By Erin Sherbert
By Erin Sherbert
By Leif Haven
By Erin Sherbert
By Chris Roberts
By Kate Conger
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"There's a sense that two different standards are being applied, and that Julie is being treated unfairly," says community activist Sonia Ng, who once worked closely with Lee and later parted company with her.
Attorney and longtime activist Edward Liu echoes that opinion. "Julie Lee didn't financially benefit from any of what they're accusing her of doing," he says. "Without assigning guilt or innocence, I think it's helpful to look at who benefited from her alleged misdeeds. Wasn't that Kevin Shelley?"
There were days when Julie Lee's name was in practically every city politician's Rolodex, when she could assemble a small army of supporters with a few phone calls. But you wouldn't know it from the bewilderment and even despair she projects as an accused felon. "I feel like I'm an easy target, that I've been made a scapegoat," she says, speaking by phone from her home on the west side.
Since being indicted on state and federal charges, the 60-year-old Lee has resolutely avoided the press. That she agreed to an interview for this article against the advice of her attorney may be reflective of her predicament. After endless months of having her name dragged through the mire and with her trial only two months away, she's eager to convey a message: "I'm not the evil, corrupt person that I've been made out to be."
When Lee's world collapsed amid charges of money-laundering in connection with the Shelley campaign, it was widely anticipated that she might turn star witness in a probe of the former secretary of state. Press reports that described her as uncooperative with authorities fueled such speculation.
But the reality was different.
Neither the state nor the feds ever sought to make any deals with Lee when it came to investigating how grant money for the ill-fated center found its way into Shelley's campaign. Instead, as Ronald Smetana, the supervising deputy attorney general in the state's case against her, told grand jurors, Lee was the target.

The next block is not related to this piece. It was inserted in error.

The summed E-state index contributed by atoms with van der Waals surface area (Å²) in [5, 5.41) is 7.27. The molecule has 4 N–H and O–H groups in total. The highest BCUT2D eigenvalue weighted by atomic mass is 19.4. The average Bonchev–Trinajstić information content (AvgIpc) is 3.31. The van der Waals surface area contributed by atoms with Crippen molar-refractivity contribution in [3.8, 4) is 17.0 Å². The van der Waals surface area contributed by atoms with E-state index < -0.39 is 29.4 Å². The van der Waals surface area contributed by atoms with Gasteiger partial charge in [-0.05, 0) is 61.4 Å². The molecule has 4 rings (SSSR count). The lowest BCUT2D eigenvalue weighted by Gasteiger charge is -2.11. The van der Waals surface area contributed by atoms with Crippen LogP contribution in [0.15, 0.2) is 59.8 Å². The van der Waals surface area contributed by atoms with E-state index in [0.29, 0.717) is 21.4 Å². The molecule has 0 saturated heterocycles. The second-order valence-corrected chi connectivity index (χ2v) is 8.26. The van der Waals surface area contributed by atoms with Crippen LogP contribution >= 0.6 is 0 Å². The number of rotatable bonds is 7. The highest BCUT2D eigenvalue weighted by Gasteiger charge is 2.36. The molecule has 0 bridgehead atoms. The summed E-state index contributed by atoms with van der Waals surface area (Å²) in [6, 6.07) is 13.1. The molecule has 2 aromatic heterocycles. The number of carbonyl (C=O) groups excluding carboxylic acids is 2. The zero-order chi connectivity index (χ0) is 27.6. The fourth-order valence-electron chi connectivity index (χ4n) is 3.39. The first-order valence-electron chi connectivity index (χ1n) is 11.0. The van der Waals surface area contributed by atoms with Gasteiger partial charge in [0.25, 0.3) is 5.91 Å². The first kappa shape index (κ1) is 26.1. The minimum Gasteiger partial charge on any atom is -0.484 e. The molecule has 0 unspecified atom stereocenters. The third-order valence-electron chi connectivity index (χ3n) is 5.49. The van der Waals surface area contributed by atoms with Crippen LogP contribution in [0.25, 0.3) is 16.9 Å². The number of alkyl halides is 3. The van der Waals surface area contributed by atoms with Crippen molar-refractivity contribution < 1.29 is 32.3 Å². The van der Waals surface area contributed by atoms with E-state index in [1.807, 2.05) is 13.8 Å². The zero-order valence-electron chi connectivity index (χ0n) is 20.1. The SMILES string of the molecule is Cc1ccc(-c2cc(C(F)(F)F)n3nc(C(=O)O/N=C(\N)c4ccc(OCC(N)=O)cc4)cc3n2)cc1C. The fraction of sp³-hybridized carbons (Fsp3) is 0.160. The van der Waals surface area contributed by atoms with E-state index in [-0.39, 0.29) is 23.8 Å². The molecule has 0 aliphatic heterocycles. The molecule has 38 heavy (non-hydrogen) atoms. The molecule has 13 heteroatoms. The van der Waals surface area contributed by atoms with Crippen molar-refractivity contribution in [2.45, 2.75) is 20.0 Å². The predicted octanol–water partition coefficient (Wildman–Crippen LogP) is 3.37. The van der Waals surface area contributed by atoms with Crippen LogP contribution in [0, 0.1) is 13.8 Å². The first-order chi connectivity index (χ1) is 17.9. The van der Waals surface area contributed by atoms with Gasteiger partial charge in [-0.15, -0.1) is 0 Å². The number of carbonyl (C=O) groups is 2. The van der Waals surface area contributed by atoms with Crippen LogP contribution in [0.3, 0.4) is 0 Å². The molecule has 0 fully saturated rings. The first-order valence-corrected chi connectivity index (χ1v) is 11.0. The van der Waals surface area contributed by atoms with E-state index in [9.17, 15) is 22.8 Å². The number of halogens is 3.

Lee's association with Shelley dates to 1997, when she and the San Francisco Neighbors Association (SFNA), which she co-founded, took up the battle to save the Central Freeway, which was slated for demolition after being damaged by the 1989 Loma Prieta earthquake. Shelley was a newly elected assemblyman eager to harness the support of SFNA. The group had earned its political chops by turning back former Mayor Frank Jordan's plan to restrict the remodeling and expansion of small houses in the Richmond and Sunset districts known as "Richmond specials."
Although reversed by referendum in 1998, the pro-freeway campaign made Lee a political player among west-side Asian-Americans and a rival to Chinatown-based political boss Rose Pak. Lee further enhanced her clout by buying airtime on KEST radio and co-hosting a Cantonese-language talk show with SFNA co-founder Rose Tsai.
Before long, politicians flocked to her. "Julie didn't have to seek anyone out; they came to her," recalls a veteran political operative who has known Lee for years. With a huge database of newly energized supporters from the west side, Lee marshaled troops to work precincts at election time, packed hearing rooms for and against causes of her choosing, and got her people to donate money to favored politicians.
Her fundraising became a thing to behold. Once a ridiculer of former Mayor Willie Brown, Lee switched to supporting him, and in 1999 spent more than $26,000 from her political action committee to help his re-election. She funneled much larger sums to candidates for supervisor that Brown backed in 2000. Brown rewarded her with an appointment to the city's Housing Authority Commission. He gave her son, Andrew, a job in the mayor's office. Other recipients of her largess include soon-to-be House Speaker Nancy Pelosi (D-San Francisco), Mayor Gavin Newsom, and even the local Republican Party.
But sources say that no one cultivated Lee better than Kevin Shelley, whose constituency, both as a member of the Board of Supervisors and, later, as an assemblyman looking to move to higher office, was on the west side. "Kevin really spent a lot of time developing a relationship with Julie because he could see how invaluable she and her organization were," says a former Shelley aide.
Those who know them describe Lee and Shelley's past relationship as one of mutual benefit. (They haven't spoken in the two years since the scandal broke.) Shelley's assembly staffers were instructed to treat calls from Lee with deference. Lee bragged to associates and would-be contributors about her "good friend" Shelley, touting him as someone she expected to be governor someday. When his 2002 campaign for secretary of state cranked up, Lee's allies weren't surprised that she became a generous contributor.
Yet as she awaits trial on charges of illegally funneling grant money to help Shelley win, Lee portrays the relationship differently. During the entirety of his race for secretary of state, she says, they spoke privately perhaps no more than five times. In all the years she's known Shelley, she was at his home "maybe twice," including once to drop off a gift after Shelley's wife had a baby.
She credits him as "the only politician ever really interested" in her dream for the center, but says the two were never close on a personal level and that it made her "nervous" to be around him. "He either talked too fast for me to understand properly or he was sometimes angry. Mostly I just tried to avoid [interaction]."